ATHENS, Ga. -- Georgia coach Jim Harrick didn't blame the Bulldogs' latest loss on the turmoil surrounding his team.
"I don't think that what's happened in the last couple of days had anything to do with this game," Harrick said after Georgia lost to No. Kentucky 74-66 on Sunday. It was the only statement Harrick made regarding the controversy.
The No. 21 Bulldogs were playing their first game without assistant coach Jim Harrick Jr., the son of the head coach, who was suspended Friday after a former player accused him of paying part of his expenses and committing academic fraud.
The player, Tony Cole, also told The Atlanta Journal-Constitution he used the personal credit card of the older Harrick to buy a TV while he was enrolled in school.
Earlier in the day, Harrick told CBS Sports that Cole was "a very bitter young man."
"What I found after working with him for six months, he is very revengeful of things that everyone had ever done for him," Harrick said.
Athletic director Vince Dooley said the school is investigating the charges, along with the Southeastern Conference and the NCAA.
Cole played 16 games with the Bulldogs in the 2001-2002 season, but was kicked off the team after being charged with aggravated assault with intent to rape. The charge was later dismissed.
Georgia players tried to dismiss Cole's importance on the game, but students and fans clearly showed Cole was on their mind. Several signs being held by the sold-out crowd at Stegeman Coliseum were confiscated.
Georgia guard Jarvis Hayes said he hasn't read the newspaper during the past few days to avoid the controversy, and teammate Ezra Williams had to turn off his cell phone. Among Cole's other charges during an interview with The Journal-Constitution was that current players have been given improper benefits from booster Mike Young.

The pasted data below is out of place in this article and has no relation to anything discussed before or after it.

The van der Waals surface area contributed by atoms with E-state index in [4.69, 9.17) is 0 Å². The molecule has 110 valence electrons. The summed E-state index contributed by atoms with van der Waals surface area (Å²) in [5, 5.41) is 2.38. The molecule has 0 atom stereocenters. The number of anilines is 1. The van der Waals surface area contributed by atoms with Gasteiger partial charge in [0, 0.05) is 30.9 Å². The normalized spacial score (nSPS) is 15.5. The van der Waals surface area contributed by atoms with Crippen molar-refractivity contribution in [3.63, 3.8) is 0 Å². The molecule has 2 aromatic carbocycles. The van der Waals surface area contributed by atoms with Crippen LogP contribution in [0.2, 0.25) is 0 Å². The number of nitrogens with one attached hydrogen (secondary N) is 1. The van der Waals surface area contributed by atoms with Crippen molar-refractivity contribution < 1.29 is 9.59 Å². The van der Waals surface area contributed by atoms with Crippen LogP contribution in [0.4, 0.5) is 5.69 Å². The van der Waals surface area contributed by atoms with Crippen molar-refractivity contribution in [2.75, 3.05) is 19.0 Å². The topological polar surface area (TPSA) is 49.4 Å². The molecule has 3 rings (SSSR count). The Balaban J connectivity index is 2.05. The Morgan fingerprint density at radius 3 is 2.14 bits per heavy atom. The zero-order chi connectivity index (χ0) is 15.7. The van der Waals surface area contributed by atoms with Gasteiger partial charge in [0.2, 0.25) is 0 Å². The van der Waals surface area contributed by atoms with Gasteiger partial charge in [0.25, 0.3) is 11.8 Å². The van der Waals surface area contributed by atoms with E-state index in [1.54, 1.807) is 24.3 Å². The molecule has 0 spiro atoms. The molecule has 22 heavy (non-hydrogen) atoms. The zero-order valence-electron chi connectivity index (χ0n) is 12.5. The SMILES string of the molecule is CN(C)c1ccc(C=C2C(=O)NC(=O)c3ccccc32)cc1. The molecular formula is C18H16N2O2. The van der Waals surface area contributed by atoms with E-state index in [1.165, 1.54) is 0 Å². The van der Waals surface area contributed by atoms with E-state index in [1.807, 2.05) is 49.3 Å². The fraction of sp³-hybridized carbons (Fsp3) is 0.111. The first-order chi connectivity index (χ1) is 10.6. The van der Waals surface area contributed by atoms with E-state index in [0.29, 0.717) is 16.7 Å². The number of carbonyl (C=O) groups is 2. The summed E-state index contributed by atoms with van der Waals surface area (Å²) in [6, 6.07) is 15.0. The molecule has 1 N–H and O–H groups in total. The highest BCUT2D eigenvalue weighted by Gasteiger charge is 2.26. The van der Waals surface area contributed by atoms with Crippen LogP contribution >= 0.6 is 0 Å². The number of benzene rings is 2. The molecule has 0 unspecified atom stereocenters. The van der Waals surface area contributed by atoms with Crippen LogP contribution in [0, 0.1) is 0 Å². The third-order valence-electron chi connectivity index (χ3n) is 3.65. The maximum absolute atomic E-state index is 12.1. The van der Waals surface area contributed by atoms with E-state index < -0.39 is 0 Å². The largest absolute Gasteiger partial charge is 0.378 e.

Cole said he received $900 from Young, including a $300 shopping spree at a mall.
"That's crazy," Williams said. "Tony Cole, I don't know why he's doing this, personally. I think it's a publicity stunt. He found some people that will listen to him and put him on TV, and he's taking advantage of it."
When asked if school officials had approached him about the investigation, Hayes shook his head.
"We're just playing basketball, just focusing on basketball," he said.
It's not the first time the Harricks have faced charges of improprieties.
In 1996, UCLA fired the elder Harrick, who won a national title there, for lying about an expense report. Last season, Harrick Jr. admitted that his school-issued biography exaggerated his playing career and academic honors.
The bio said he had played on two Pepperdine teams that made the NCAA tournament and was twice a member of the West Coast Academic All-Conference Team. He later said he made one NCAA tournament appearance at Pepperdine, and missed another because he went to junior college to improve his grades.
Harrick Jr. also said he won a different academic award, not the one listed.
"After what happened at UCLA, I'm not surprised about this," Georgia student Ryan Landers said. "I'm very disappointed, though."
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